Sunday, April 22, 2012

Is There Light at the End of the Tunnel?

There seems to be a quiet revolution taking place among Israel's Charedim. Has the pendulum begun to swing back to normalcy? Only time will tell if this new phenomenon will change the current paradigm

Those who read this blog regularly know my view on this subject.

The very idea that one should opt for a job instead of learning full time has been anathema in the Charedi world. The thrust of Charedi education in Israel (and increasingly in some of the more right wing segments of American Charedi society) is that Learning Torah full time is an imperative. To that end their educational system indoctrinates each student to place value only on Torah subjects. Anything else has been considered a waste of time at best and forbidden at worst.

So aside from some basic math Charedim learn in elementary school there are no other secular subjects taught. High school consists literally of Torah only, mostly in the form of Gemarah and Meforshim. Post high school that trend continues and intensifies. There is no preparation at all for the workplace anywhere along the line in any way. Nothing. Zero. Nada.

Exacerbated by refusal to serve in the armed forces – from which they are exempted by law - the result is that this relatively intelligent and capable group of people has the highest poverty rate in Israel. A staggering 59% of Charedim live below the poverty line.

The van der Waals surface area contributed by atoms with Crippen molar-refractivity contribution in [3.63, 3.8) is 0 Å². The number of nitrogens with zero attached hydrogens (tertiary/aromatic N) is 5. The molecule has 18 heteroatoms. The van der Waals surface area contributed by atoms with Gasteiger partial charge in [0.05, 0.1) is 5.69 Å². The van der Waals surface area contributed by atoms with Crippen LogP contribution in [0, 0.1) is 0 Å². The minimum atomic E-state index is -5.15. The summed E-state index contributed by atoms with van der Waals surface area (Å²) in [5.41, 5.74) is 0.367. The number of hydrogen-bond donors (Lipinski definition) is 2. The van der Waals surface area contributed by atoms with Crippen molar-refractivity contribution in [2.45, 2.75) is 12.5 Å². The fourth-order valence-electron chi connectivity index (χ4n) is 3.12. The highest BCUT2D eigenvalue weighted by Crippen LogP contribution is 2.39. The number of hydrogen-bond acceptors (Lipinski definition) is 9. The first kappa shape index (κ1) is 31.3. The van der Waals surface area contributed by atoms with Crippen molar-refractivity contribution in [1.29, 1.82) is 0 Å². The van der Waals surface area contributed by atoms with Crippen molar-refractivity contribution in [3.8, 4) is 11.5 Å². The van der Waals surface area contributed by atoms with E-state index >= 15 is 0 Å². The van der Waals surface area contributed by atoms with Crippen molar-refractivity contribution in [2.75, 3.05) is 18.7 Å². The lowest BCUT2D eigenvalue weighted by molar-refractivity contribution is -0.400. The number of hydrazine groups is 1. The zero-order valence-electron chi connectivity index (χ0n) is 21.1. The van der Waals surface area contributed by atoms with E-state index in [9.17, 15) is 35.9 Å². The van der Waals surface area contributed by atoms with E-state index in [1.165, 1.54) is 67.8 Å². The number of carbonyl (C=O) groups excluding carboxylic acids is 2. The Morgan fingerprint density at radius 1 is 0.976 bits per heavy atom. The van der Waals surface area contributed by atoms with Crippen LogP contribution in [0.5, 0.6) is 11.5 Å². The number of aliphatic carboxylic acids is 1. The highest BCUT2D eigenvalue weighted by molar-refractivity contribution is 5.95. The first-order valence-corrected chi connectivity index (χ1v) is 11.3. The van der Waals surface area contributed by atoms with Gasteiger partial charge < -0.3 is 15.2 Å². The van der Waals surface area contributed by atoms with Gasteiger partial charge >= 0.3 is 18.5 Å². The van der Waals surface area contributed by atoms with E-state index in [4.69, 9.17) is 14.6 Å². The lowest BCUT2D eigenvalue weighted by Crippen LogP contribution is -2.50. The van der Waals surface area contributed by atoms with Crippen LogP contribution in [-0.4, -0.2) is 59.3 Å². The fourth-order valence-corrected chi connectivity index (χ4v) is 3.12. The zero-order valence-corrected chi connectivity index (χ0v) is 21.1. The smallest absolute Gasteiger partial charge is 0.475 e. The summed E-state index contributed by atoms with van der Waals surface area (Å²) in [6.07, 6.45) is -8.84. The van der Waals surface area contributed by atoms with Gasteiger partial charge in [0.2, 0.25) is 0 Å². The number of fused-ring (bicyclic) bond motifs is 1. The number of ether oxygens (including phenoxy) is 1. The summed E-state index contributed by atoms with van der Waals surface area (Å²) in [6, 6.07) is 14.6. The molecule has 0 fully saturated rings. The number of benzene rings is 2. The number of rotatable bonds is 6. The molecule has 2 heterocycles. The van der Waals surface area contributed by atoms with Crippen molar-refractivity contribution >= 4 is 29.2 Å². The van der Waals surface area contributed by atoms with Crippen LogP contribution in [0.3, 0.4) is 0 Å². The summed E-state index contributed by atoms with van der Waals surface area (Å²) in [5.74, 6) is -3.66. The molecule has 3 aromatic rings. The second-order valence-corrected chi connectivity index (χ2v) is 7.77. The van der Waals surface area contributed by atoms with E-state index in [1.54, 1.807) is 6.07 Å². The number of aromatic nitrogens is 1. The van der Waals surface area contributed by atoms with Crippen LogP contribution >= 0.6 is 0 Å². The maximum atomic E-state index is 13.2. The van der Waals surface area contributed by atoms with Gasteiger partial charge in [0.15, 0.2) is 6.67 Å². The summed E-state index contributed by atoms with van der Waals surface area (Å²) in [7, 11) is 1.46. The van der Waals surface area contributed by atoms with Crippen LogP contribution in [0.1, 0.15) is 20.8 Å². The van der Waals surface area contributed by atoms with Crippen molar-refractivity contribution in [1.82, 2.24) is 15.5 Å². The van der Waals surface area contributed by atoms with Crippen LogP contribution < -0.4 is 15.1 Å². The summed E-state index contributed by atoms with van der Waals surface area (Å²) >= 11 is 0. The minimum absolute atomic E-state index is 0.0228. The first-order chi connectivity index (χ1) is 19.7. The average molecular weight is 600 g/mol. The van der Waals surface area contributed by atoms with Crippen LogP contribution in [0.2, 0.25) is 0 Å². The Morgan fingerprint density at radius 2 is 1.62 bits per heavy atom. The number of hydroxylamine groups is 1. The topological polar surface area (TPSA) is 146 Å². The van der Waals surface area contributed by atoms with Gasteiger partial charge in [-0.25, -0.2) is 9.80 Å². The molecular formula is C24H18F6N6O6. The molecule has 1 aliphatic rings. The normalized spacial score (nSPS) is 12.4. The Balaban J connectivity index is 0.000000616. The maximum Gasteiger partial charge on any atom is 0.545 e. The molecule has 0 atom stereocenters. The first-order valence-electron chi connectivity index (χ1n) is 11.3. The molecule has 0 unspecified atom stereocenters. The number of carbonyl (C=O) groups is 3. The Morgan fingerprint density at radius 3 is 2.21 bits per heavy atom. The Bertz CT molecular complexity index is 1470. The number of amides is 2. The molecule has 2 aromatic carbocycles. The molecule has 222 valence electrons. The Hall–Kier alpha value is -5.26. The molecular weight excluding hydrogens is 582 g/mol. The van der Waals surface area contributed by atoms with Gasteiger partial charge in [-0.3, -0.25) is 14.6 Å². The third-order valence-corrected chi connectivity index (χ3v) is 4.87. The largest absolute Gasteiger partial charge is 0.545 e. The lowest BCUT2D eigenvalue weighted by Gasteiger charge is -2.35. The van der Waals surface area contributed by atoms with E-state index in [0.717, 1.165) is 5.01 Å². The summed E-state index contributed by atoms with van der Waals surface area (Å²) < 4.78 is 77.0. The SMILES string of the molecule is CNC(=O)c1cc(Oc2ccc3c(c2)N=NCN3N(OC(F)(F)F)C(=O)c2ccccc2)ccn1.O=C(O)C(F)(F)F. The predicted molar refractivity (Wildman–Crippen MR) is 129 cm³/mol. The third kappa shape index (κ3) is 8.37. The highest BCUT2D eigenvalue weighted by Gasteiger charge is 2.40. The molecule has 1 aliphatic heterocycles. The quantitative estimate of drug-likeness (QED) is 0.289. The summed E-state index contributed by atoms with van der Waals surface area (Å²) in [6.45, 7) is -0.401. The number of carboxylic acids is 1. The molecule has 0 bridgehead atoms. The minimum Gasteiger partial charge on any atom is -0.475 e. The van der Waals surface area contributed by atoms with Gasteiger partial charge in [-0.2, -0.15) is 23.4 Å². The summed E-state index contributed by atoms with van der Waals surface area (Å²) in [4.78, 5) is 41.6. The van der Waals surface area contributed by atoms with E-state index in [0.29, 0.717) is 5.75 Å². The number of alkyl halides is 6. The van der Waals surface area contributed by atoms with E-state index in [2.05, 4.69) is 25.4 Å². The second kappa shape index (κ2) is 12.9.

What makes this statistic even more amazing is the obvious fact that they are poor by choice. Although I question whether they really do have a choice since they are indoctrinated to see working people as second class citizens. The psychological pressure to remain in the Beis HaMedrash full time for as long as possible from the Charedi rabbinic leadership, and the peer pressure that accompanies it makes opting for the workplace very difficult for them even after spending many years in a Kollel.

I have always advocated a paradigm change. I have applauded efforts by the Israeli government to introduce minimal secular studies into the Charedi educational system – futile though hey may have been.  Rabbinic leaders had always stridently rejected those efforts seeing them as insidious “anti Torah” efforts to undermine Judaism itself.

To be fair, some Rabbanim in Charedi establishment in Israel have quietly been encouraging  “full timers”  indicating an interest in joining the workforce- to get the training needed to get those jobs.  Although it seeem like it has only been done a case by case basis, the paradigm of learning full time at all costs seems to be shifting a bit. 

To that end Charedi rabbinic leaders (like R’ Aharon Leib Steinman) have supported new Charedi oriented programs like the (now defunct) Tal Law and Nachal Charedi. Programs have been developed specifically for army service and to train Charedim for the current job market. While this change is still in its infancy it seems to be taking root. An article in The Times of Israel has made an observation that is illustrative of that fact:

Employment among haredi men rose from 33% in 2002 to 42% in 2010, and is expected to continue rising. Among women, too, employment rose from 48% to 55% in the same period.